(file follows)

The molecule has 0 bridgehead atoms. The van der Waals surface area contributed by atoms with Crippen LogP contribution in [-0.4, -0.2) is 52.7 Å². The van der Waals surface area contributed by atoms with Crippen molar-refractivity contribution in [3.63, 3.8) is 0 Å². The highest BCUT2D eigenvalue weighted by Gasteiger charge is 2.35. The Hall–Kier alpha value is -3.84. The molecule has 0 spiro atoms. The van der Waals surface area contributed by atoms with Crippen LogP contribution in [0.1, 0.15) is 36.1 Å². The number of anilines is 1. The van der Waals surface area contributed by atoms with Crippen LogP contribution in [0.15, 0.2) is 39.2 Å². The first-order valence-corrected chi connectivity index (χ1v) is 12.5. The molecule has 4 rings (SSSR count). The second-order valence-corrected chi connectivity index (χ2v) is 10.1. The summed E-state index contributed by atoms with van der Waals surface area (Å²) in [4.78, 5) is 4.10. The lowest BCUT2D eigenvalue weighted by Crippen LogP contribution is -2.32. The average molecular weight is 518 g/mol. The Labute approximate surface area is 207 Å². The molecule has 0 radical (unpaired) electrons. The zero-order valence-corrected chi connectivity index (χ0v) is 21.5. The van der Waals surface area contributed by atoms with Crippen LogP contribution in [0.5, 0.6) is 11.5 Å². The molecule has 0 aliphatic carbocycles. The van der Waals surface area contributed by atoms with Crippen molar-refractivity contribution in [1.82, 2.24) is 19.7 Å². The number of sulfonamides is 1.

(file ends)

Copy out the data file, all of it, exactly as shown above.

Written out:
The molecule has 0 bridgehead atoms. The van der Waals surface area contributed by atoms with Crippen LogP contribution in [-0.4, -0.2) is 52.7 Å². The van der Waals surface area contributed by atoms with Crippen molar-refractivity contribution in [3.63, 3.8) is 0 Å². The highest BCUT2D eigenvalue weighted by Gasteiger charge is 2.35. The Hall–Kier alpha value is -3.84. The molecule has 0 spiro atoms. The van der Waals surface area contributed by atoms with Crippen LogP contribution in [0.1, 0.15) is 36.1 Å². The number of anilines is 1. The van der Waals surface area contributed by atoms with Crippen LogP contribution in [0.15, 0.2) is 39.2 Å². The first-order valence-corrected chi connectivity index (χ1v) is 12.5. The molecule has 4 rings (SSSR count). The second-order valence-corrected chi connectivity index (χ2v) is 10.1. The summed E-state index contributed by atoms with van der Waals surface area (Å²) in [4.78, 5) is 4.10. The lowest BCUT2D eigenvalue weighted by Crippen LogP contribution is -2.32. The average molecular weight is 518 g/mol. The Labute approximate surface area is 207 Å². The molecule has 0 radical (unpaired) electrons. The zero-order valence-corrected chi connectivity index (χ0v) is 21.5. The van der Waals surface area contributed by atoms with Crippen LogP contribution in [0.5, 0.6) is 11.5 Å². The molecule has 0 aliphatic carbocycles. The van der Waals surface area contributed by atoms with Crippen molar-refractivity contribution in [1.82, 2.24) is 19.7 Å². The number of sulfonamides is 1.